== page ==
Science Brings New Stem Cell Progress, But Stem Cell Research Restrictions Remain Impediments to Sav
Scientists are now another important step down the line towards creating useful pluripotent stem cells from skin cells. This research unfortunately is required because of the embryonic stem cell research restrictions imposed by persons who think their religious abstractions are more important than saving lives. (The mind still reels at trying to understand the moral compass of the churches and individuals who insist their abstractions are more important than the lives of other human beings.)
The gist of the research is that Boston scientists found a way to use messenger RNA to transform skin cells into iPSCs (induced pluripotent stem cells). This method stands in contrast to other, harsher and less efficient methods. The September 30 research was reported here in ScienceDaily. The research is published here in a prestigious journal, Cell Stem Cell, and was published on an expedited basis. The research result is indeed great news.
Unfortunately, great news also makes for great distortion. The conservative Washington Post reported the research here under a headline suggesting that original stem cells are now moot (“Scientists overcome hurdles to stem cell alternatives”). The same article also included a strong quote from an advocate for restricting stem research, Richard M. Doerflinger of the U.S. Conference of Catholic Bishops.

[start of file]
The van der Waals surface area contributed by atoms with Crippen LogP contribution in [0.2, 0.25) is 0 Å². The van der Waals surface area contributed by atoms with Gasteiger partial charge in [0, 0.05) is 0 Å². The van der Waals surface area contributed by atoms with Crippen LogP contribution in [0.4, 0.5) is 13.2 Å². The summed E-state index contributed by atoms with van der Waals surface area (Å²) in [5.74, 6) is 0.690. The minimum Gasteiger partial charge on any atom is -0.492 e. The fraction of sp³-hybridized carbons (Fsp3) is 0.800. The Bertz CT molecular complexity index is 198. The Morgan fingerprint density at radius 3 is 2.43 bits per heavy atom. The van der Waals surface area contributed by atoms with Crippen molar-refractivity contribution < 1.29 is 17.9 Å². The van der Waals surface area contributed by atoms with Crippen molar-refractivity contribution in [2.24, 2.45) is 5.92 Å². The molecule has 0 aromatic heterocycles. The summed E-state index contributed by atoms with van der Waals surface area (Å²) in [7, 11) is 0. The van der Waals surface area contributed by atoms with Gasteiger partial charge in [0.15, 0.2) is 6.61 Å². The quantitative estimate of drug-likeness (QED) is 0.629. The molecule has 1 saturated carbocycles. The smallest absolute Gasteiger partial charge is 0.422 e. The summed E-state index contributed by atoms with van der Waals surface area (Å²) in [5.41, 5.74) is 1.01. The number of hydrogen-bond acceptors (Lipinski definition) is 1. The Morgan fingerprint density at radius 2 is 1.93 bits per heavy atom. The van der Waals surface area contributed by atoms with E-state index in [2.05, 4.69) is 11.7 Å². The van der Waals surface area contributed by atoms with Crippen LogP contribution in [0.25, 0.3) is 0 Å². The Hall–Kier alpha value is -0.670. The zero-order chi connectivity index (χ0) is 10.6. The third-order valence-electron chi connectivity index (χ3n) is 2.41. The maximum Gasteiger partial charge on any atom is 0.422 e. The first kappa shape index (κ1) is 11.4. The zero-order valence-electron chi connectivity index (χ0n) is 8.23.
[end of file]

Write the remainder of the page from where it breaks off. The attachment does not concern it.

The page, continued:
As usual, Mr. Doerflinger’s opinion is a religious view, and not a scientific view. This progress is not THE answer for the future. Indeed, if one goes deeper into the article, it makes fairly plain that this is a positive – but far from final step – in going around the laws imposed by moral dictators who care so little for people who might benefit from stem cell treatments. Thus, the article states:
"Rossi and other researchers, however, said that embryonic stem cells are still crucial because, among other things, they remain irreplaceable for evaluating alternatives.
The new report provides a substantial advance," said National Institutes of Health Director Francis S. Collins. "But this research in no way reduces the importance of comparing the resulting iPS cells to human embryonic stem cells. Previous research has shown that iPS cells retain some memory of their tissue of origin, which may have important implications for their use in therapeutics. To explore these important potential differences, iPS research must continue to be conducted side by side with human embryonic cell research." (emphasis added).